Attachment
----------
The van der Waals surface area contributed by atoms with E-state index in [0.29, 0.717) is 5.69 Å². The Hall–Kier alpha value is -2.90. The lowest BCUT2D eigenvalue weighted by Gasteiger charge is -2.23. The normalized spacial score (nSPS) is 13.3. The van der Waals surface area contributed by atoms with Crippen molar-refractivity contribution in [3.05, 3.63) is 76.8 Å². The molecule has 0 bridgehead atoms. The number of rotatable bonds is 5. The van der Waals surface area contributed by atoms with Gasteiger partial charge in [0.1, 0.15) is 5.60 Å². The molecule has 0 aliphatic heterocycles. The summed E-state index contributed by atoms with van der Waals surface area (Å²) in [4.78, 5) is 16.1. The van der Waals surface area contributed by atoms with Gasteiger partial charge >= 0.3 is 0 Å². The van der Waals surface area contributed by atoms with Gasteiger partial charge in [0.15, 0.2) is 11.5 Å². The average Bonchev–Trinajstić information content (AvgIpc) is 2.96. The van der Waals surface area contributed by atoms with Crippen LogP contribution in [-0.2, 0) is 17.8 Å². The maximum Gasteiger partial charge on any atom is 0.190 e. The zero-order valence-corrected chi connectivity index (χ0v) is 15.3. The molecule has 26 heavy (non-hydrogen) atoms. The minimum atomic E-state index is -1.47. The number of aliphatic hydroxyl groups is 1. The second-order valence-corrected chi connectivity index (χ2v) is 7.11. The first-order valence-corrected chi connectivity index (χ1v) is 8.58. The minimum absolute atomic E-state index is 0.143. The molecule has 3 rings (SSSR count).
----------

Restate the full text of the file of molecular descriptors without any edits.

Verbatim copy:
The van der Waals surface area contributed by atoms with E-state index in [0.29, 0.717) is 5.69 Å². The Hall–Kier alpha value is -2.90. The lowest BCUT2D eigenvalue weighted by Gasteiger charge is -2.23. The normalized spacial score (nSPS) is 13.3. The van der Waals surface area contributed by atoms with Crippen molar-refractivity contribution in [3.05, 3.63) is 76.8 Å². The molecule has 0 bridgehead atoms. The number of rotatable bonds is 5. The van der Waals surface area contributed by atoms with Gasteiger partial charge in [0.1, 0.15) is 5.60 Å². The molecule has 0 aliphatic heterocycles. The summed E-state index contributed by atoms with van der Waals surface area (Å²) in [4.78, 5) is 16.1. The van der Waals surface area contributed by atoms with Gasteiger partial charge >= 0.3 is 0 Å². The van der Waals surface area contributed by atoms with Gasteiger partial charge in [0.15, 0.2) is 11.5 Å². The average Bonchev–Trinajstić information content (AvgIpc) is 2.96. The van der Waals surface area contributed by atoms with Crippen LogP contribution in [-0.2, 0) is 17.8 Å². The maximum Gasteiger partial charge on any atom is 0.190 e. The zero-order valence-corrected chi connectivity index (χ0v) is 15.3. The molecule has 26 heavy (non-hydrogen) atoms. The minimum atomic E-state index is -1.47. The number of aliphatic hydroxyl groups is 1. The second-order valence-corrected chi connectivity index (χ2v) is 7.11. The first-order valence-corrected chi connectivity index (χ1v) is 8.58. The minimum absolute atomic E-state index is 0.143. The molecule has 3 rings (SSSR count).